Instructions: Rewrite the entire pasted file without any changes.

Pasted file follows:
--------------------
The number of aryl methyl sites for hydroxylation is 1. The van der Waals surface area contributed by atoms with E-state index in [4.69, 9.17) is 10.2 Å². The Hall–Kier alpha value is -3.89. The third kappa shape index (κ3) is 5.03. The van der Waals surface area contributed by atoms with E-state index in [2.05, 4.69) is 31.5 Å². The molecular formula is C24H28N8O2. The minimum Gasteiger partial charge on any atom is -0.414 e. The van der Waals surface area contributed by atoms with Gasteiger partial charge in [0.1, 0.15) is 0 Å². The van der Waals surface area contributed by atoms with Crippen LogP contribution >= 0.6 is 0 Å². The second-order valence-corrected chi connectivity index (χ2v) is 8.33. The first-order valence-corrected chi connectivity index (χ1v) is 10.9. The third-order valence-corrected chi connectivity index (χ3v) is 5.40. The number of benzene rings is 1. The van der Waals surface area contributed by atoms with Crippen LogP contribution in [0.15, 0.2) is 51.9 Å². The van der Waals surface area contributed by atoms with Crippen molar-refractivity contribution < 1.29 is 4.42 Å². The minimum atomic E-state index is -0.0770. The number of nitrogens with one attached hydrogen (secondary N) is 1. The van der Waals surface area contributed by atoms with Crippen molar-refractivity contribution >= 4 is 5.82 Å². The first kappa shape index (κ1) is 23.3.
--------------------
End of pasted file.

The number of aryl methyl sites for hydroxylation is 1. The van der Waals surface area contributed by atoms with E-state index in [4.69, 9.17) is 10.2 Å². The Hall–Kier alpha value is -3.89. The third kappa shape index (κ3) is 5.03. The van der Waals surface area contributed by atoms with E-state index in [2.05, 4.69) is 31.5 Å². The molecular formula is C24H28N8O2. The minimum Gasteiger partial charge on any atom is -0.414 e. The van der Waals surface area contributed by atoms with Gasteiger partial charge in [0.1, 0.15) is 0 Å². The van der Waals surface area contributed by atoms with Crippen LogP contribution >= 0.6 is 0 Å². The second-order valence-corrected chi connectivity index (χ2v) is 8.33. The first-order valence-corrected chi connectivity index (χ1v) is 10.9. The third-order valence-corrected chi connectivity index (χ3v) is 5.40. The number of benzene rings is 1. The van der Waals surface area contributed by atoms with Crippen LogP contribution in [0.15, 0.2) is 51.9 Å². The van der Waals surface area contributed by atoms with Crippen molar-refractivity contribution < 1.29 is 4.42 Å². The minimum atomic E-state index is -0.0770. The number of nitrogens with one attached hydrogen (secondary N) is 1. The van der Waals surface area contributed by atoms with Crippen molar-refractivity contribution >= 4 is 5.82 Å². The first kappa shape index (κ1) is 23.3.